Let’s talk about Paneer.

Tuesday, May 1st, 2018

Those of you who follow me will know that I have done a demo with Martin Moyden using his cheese to make parathas, this has resulted in lots of you asking me about paneer, delicious Indian cheese which is an acquired taste.

Last year, at Shrewsbury Food Festival, we used fresh milk which Martin Moyden uses for his cheese and the group of twenty made it into paneer and then turned the paneer into parathas (flatbreads) with a tomato dip, it was very special.

I did the same dish as a demonstration for you all at the Field to Fork Festival, my version of a spicy cheese toastie, but I used Moyden’s fresh cheese that he had made especially for us to cook with, it was perfect with a tomato/pepper/chilli dip.


The love of paneer in the Western world has surprised me because when it’s served in restaurants, it’s a little rubbery so I tend to stick to the homemade version which is so simple to make, it’s a softer texture and soaks up all the delicious flavours you add to it.


For paneer, bring a litre of milk to boil in a big pan and as it begins to bubble, watch it so it doesn’t boil over, once boiled, you can turn the heat off, add 2 tbsp of lemon juice, give it a good stir and allow the pan to rest for five minutes.  Now, have a cheesecloth, muslin cloth or tea towel in a colander and drain the cheese into the colander, allow to sit for a couple of minutes.    Hold the cloth together and form a ball.  You need to drain the water so you place the cheese in its cloth on the draining board of your sink and weigh it down, I usually fill the pan with water.  Let it drain for an hour and then you can crumble it into your curry sauce,  fry it in cubes for muttar paneer style curry, or use it for your Indian desserts.

Here’s a list of some simple uses for Paneer, Indian cheese.

Parathas are very popular with Asian families. They can be simply cooked with a touch of butter to create layers or stuffed with potatoes, vegetables, paneer. When I stuff parathas, I make two disks of dough, pop the filling on one disk, stick them together and roll them out to dinner plate size and shallow fry (in butter if you dare) serve with a spicy pickle or dip.

Here’s a version of my paratha recipe, made with pumpkin of all things:


When I make my cheese or paneer parathas, I very simply season the cheese with chilli or chef crush (my own blend of crushes spices, cumin, coriander, chilli flakes, black pepper and fennel seeds.)  Cheese toasties have never tasted so good!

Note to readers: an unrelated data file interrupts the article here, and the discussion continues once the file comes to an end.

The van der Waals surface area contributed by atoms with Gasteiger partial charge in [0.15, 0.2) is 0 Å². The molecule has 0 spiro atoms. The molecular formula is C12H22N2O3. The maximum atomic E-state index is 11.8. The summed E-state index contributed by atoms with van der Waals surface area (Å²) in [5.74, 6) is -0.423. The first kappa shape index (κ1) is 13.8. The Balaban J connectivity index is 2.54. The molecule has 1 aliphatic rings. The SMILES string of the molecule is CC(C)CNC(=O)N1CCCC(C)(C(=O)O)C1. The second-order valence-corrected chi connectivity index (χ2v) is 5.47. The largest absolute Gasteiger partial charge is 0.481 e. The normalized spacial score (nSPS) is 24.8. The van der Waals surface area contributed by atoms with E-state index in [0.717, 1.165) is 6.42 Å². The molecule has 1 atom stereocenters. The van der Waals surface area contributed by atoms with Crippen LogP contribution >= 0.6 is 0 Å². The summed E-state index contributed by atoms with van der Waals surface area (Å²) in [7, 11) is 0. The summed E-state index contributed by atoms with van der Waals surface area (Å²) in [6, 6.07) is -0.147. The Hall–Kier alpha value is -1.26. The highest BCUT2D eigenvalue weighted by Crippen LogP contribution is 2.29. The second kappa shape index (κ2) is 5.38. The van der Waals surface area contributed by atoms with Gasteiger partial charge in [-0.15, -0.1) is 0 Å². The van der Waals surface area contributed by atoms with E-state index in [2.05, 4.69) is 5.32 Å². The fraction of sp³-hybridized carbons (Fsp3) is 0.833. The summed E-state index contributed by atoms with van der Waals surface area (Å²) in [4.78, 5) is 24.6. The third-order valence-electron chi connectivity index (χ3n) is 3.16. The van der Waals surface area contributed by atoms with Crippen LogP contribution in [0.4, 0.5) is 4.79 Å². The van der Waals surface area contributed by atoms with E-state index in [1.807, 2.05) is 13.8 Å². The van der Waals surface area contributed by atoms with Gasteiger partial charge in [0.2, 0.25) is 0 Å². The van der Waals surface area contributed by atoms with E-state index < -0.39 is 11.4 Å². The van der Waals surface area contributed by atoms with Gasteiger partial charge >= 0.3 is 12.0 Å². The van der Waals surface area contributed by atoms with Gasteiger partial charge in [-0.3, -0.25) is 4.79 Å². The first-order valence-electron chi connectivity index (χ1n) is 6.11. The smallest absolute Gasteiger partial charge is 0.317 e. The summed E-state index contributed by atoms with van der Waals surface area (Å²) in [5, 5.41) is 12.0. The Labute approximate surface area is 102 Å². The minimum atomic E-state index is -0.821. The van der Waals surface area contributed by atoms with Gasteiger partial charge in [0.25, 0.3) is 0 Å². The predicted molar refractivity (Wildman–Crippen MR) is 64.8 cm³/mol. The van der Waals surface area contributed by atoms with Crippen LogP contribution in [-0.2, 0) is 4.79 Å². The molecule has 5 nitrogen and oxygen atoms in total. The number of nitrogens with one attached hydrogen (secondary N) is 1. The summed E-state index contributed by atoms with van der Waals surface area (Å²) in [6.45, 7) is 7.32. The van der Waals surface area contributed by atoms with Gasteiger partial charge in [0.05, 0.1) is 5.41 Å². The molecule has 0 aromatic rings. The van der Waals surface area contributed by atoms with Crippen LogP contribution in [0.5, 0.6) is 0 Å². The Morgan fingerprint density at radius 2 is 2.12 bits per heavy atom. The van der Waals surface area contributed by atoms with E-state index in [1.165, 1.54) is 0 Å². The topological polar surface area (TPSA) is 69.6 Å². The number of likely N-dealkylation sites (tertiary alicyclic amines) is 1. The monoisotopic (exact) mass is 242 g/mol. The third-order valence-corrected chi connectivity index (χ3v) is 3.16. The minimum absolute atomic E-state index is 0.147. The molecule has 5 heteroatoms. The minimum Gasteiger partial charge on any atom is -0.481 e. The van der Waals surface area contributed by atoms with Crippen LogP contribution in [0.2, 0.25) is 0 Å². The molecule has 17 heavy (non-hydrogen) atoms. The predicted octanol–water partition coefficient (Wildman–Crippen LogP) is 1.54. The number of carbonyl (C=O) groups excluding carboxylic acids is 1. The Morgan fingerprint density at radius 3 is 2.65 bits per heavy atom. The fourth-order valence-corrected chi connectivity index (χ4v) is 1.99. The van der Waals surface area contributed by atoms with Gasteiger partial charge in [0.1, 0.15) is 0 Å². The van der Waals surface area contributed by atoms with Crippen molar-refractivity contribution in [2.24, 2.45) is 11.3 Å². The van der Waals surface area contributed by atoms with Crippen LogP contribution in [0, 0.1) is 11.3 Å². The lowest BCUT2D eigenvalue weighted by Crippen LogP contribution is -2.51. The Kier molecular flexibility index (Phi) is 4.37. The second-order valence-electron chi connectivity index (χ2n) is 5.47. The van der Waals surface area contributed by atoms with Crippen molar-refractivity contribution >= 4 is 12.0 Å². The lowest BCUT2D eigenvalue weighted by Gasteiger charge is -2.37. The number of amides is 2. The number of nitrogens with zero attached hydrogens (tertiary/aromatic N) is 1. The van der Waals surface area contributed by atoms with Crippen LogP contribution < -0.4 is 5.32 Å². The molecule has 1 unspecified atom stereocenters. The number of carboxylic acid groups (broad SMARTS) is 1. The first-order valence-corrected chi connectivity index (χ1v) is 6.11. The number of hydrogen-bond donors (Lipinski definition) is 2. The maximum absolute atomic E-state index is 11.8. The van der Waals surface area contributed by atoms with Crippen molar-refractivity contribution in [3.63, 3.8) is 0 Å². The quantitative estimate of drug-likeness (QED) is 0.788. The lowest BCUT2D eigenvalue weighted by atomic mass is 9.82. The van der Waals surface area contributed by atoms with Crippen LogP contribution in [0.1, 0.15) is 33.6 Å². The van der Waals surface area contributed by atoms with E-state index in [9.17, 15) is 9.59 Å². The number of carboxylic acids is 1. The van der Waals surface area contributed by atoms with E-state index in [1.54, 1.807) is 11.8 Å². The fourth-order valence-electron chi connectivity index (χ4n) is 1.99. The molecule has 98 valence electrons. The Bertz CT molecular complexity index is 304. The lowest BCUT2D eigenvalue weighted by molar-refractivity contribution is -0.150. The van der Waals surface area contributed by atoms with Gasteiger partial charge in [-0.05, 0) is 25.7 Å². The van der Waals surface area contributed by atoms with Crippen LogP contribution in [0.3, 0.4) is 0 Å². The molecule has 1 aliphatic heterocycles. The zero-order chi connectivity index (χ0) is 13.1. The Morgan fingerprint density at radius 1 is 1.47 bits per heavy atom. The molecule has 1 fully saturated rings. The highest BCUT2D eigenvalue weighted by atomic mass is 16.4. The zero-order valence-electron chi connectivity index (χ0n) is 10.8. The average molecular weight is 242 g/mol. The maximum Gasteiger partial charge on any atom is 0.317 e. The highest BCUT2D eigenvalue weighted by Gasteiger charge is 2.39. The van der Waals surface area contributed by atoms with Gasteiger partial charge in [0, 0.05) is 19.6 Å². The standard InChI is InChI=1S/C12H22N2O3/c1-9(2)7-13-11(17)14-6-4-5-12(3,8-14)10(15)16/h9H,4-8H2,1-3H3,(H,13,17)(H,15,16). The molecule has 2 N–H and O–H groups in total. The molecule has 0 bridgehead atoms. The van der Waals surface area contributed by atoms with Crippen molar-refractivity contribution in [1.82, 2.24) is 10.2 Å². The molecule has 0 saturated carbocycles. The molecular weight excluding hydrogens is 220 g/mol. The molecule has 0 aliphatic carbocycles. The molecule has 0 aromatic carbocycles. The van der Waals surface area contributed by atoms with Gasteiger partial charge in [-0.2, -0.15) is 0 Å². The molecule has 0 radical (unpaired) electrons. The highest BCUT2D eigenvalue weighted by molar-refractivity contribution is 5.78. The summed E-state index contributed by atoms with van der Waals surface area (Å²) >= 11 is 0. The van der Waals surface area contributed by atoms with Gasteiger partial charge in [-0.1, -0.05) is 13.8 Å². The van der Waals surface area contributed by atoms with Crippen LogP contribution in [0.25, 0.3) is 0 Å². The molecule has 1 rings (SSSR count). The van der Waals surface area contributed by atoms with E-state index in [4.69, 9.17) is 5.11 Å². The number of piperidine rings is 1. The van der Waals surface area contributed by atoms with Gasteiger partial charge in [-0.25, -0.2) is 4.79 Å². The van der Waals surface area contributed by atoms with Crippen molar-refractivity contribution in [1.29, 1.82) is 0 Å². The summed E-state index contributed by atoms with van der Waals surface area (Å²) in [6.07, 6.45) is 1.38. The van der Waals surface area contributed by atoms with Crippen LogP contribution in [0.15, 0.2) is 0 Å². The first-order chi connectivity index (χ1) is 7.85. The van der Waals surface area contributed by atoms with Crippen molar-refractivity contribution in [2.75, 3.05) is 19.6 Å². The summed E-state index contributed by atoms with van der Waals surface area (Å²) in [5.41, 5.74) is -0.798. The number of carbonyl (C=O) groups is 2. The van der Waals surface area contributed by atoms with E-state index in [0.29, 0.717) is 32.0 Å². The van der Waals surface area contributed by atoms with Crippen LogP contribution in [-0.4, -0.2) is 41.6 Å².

Fancy making a muttar paneer curry, use my Curry Masala or Cardamom Kick.  Simply fry 2 onions, a touch of salt, maybe fresh ginger and garlic, half a tin tomato, a splash of water, anytime the pan goes dry, allow the bubbles of oil to come through the sauce.  Be patient, it’s so worth the wait. Add cubes of fried paneer (500g)  and a handful of peas into the sauce, saute for 5 minutes, again allow for those all-important bubbles of oil to pop through the sauce.  Pour in a mug of boiling water and simmer for 10 minutes until you have a lovely sauce.  Check seasoning Finish with some fresh coriander, maybe a little butter or cream.  Serve with flatbread and rice, it’s a perfect thalli (lots of little plates) dish.  I like to pop in a couple of potatoes, which soak up flavour from the sauce.


To turn your curry into a korma, just add some ground almonds and a tin of coconut milk. I still sometimes add an extra chilli.  That’s the beauty of home-cooking, isn’t it?

Here’s the recipe to the paneer korma:


For a simple spiced baked dish, my homemade Tandoori masala over some paneer with a pinch of salt, a drizzle of oil and baked is totally delicious, serve with salad and lots of your favourite dressing, mint, spinach, coriander and yoghurt, spiced with some garam masala, sugar and salt is a great combination.


Chef Crush spiced pakoras, well a teaspoon of chef crush, 4 tablespoons of chickpea flour, a pinch of salt and a block of chopped paneer, deep fry and you have a crispy coating on your paneer.

Paneer is a versatile ingredient in its’ own right, it’s a popular cheese in Northern India you can make and cook in record time.  It can be a dessert and easily spices up to take on flavours and I would recommend you try making it at home.

Please get in touch if you need any further advice.

Have a great Paneer week, please get in touch if you have any questions.

Comments are closed.

About Lajina

Lajina Leal, Lajina Masala

Lajina Leal, Founder, Lajina Masala

Lajina had a Corporate Career as an Accountant for many years and whilst discussing an impending redundancy in an Indian restaurant with her friends, they persuaded her to set up an Indian Cooking School.

The fun started in October 2013 and the business has grown from strength to strength.

Browse my spices